We have all heard the saying, "You are what you eat," but it would be just as accurate to say, "You are what you think." One of the most common issues I encounter with patients is negative self-talk. A judgemental internal dialogue filled with negativity and pessimism is toxic to both mind and body.
A large part of Chinese medicine is diet and lifestyle recommendations, in addition to acupuncture and herbal therapies. This toxic internal dialogue falls squarely in the lifestyle section of Chinese medicine and is well understood.
You don’t have to look far to find a dietary recommendation for almost anything; blood type, body type, gender, race, region, you name it, it probably exists. With all of this "noise" how can you determine the right plan for you and your family? Perhaps asking that question differently is the key. Instead of "the right plan" perhaps the question should be "the plan that makes me feel best and is the best fit for my life."
It’s easy to forget that before 1966, roughly half of all American seniors were uninsured, living in fear that the high cost of health care could plunge not only them, but their families, into poverty. Few of us remember that not long ago, far too many disabled people, families with children, pregnant women, and low-income working Americans were unable to afford the medical care they needed to stay healthy and productive.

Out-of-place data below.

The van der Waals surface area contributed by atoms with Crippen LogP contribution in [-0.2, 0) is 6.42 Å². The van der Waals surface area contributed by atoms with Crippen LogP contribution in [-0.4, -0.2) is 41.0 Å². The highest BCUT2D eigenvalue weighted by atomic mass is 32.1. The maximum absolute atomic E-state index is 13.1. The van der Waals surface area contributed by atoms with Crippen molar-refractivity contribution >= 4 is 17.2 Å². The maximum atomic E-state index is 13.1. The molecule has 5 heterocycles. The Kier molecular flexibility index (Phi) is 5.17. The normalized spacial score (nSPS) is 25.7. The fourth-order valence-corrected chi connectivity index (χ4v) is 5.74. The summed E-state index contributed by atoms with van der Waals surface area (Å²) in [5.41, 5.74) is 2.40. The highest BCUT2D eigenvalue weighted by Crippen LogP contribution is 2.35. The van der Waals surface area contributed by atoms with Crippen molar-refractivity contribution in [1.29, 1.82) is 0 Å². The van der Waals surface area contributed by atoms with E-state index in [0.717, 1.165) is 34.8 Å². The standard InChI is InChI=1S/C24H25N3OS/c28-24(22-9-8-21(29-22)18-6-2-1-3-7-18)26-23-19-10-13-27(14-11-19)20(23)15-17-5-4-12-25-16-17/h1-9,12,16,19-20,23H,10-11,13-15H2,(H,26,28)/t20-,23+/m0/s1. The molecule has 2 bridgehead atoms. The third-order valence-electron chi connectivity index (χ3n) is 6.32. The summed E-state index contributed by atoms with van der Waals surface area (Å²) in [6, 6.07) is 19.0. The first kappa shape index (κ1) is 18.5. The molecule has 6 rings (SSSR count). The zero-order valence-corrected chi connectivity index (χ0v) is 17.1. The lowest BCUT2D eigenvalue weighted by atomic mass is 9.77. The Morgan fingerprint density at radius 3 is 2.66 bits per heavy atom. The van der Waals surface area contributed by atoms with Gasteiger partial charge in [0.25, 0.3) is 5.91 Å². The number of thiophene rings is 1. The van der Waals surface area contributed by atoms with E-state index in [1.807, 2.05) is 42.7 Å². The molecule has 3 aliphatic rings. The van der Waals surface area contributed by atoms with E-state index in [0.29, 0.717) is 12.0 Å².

Envision a lithe, graceful dancer, moving rhythmically and deliberately to a pattern of choreographed dance steps, in perfect unison with the carefully measured movements of the dancers around her. You might be thinking of an episode of TV’s "So You Think You Can Dance?" or "Dancing with the Stars." Actually, you could be observing 94-year-old Rose, one of the many youthful senior dancers at Mastick Senior Center’s line dancing classes.
Are you getting less than eight hours of sleep per night? Do you wake up during the night several times? Do you wake up and have trouble getting back to sleep? If you answered yes to any of these, you could have insomnia.
More than 60 percent of Americans say they suffer from insomnia. It is so prevalent in the U.S. yet we just accept it as a normal part of life when it happens.